“I had a bad start and that put us on the back foot,” said Bouwe Bekking the skipper of Team Brunel. “But we sailed the boat very nicely. All in all, we’re pretty happy with how we sailed today.”

Alicante stopover. MAPFRE In-Port Race Alicante. Photo by Pedro Martinez/Volvo Ocean Race.

Alicante stopover. MAPFRE In-Port Race Alicante. Photo by Pedro Martinez/Volvo Ocean Race.

Sun Hung Kai/Scallywag made a late gain to grab fifth over team AkzoNobel with Turn the Tide on Plastic never recovering from a poor first leg.

“It was okay. Fifth’s not great but it was okay. We were second at the top but we just made one mistake on the first run and it cost us. Basically, it was good. Amazing to be racing here in Alicante,” said David Witt, the skipper of Sun Hung Kai/Scallywag.

MAPFRE In-Port Race Alicante — Results

Position Team Elapsed Time Points
1 MAPFRE 54:38 7
2 Dongfeng Race Team 56:06 6
3 Vestas 11th Hour Racing 56:54 5
4 Team Brunel 57:13 4
5 Team Sun Hung Kai/Scallywag 58:07 3
6 team AkzoNobel 58:31 2
7 Turn the Tide on Plastic 59:39 1
Alicante stopover. MAPFRE In-Port Race Alicante. Photo by Ainhoa Sanchez/Volvo Ocean Race. 14 October, 2017.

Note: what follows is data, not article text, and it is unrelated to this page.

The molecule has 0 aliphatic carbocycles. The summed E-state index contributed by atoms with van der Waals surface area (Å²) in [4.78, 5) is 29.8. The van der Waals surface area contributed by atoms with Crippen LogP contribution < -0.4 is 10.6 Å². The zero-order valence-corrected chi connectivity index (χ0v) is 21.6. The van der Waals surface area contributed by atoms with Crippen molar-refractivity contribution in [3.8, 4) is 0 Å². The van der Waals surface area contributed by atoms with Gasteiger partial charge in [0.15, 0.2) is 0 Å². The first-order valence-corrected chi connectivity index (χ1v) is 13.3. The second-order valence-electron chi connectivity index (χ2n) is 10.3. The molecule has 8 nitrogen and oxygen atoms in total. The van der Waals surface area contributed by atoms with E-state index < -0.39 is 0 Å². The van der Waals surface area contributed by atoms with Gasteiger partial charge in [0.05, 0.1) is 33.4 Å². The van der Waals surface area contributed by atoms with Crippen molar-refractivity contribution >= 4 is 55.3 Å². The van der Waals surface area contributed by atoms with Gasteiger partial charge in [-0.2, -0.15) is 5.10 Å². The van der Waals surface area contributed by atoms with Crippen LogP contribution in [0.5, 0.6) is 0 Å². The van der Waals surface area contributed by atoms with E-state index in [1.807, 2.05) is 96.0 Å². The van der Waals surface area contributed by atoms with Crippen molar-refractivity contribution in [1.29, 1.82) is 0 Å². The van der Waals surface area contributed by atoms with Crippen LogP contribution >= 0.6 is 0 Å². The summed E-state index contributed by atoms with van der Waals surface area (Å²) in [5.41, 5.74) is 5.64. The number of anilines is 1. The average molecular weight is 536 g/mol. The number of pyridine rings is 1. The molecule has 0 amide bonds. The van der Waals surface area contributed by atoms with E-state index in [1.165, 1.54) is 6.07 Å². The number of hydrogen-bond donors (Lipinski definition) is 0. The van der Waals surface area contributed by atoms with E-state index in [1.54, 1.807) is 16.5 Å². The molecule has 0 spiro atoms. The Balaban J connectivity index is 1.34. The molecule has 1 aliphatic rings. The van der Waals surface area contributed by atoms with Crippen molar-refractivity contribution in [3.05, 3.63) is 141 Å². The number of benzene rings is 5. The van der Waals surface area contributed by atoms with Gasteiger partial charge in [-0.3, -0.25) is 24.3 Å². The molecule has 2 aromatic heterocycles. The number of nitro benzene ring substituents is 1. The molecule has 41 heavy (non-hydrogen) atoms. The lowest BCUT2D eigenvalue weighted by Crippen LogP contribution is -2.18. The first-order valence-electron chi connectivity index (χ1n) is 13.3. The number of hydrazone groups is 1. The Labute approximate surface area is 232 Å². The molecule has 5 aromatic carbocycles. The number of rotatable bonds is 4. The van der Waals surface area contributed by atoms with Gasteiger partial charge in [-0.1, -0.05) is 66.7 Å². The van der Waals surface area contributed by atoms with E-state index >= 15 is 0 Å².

Alicante stopover. MAPFRE In-Port Race Alicante. Photo by Ainhoa Sanchez/Volvo Ocean Race. 14 October, 2017.

mini transat fleet

 

• A good start for the Mini Transat îles de Guadeloupe
• Nacho Pastigo (Vamos Vamos) stays behind on the dock
• Reaching the Seine current by the start of the night
It’s hard to imagine better conditions for the start of the Mini Transat îles de Guadeloupe. The President of the racecourse fired the starter’s pistol, and the competitors launched themselves into the westerly to north-westerly 8-10 knot wind. By the end of the first part of the race in the bay, the favourites were already pointing their bows towards the open ocean.

There was enough wind to move forwards, but not too much. We couldn’t have hoped for more at the start of a transatlantic race, both for the competitors, and for the organisers. Douarnenez Bay had dressed up in its finery: blue skies, light clouds at the top of Menez Hom, dark seas…

The Mini Transat îles de Guadeloupe racers hardly had time to admire the landscape. Instead they had to watch their rivals, avoid collisions and consider their tactics for the best approach to the race in Douarnenez Bay.

After a beautiful start on the starboard side, Hervé Aubry (Ixina – Voilerie HSD) was in the lead, followed closely by the youngest competitor, Quentin Vlamynck (Arkema) and Clément Bouyssou (Le Bon Agent ! Bougeons l’Immobilier). However, it was Davy Beaudart (Flexirub), followed by Frédéric Denis (Nautipark) who were leading the fleet at the first buoy. Next, was Julien Pulvé (Novintiss) who overtook Benoît Hantzperg (YCA – Dhumeaux – Secours Populaire).

Tacking re-shuffles the playing cards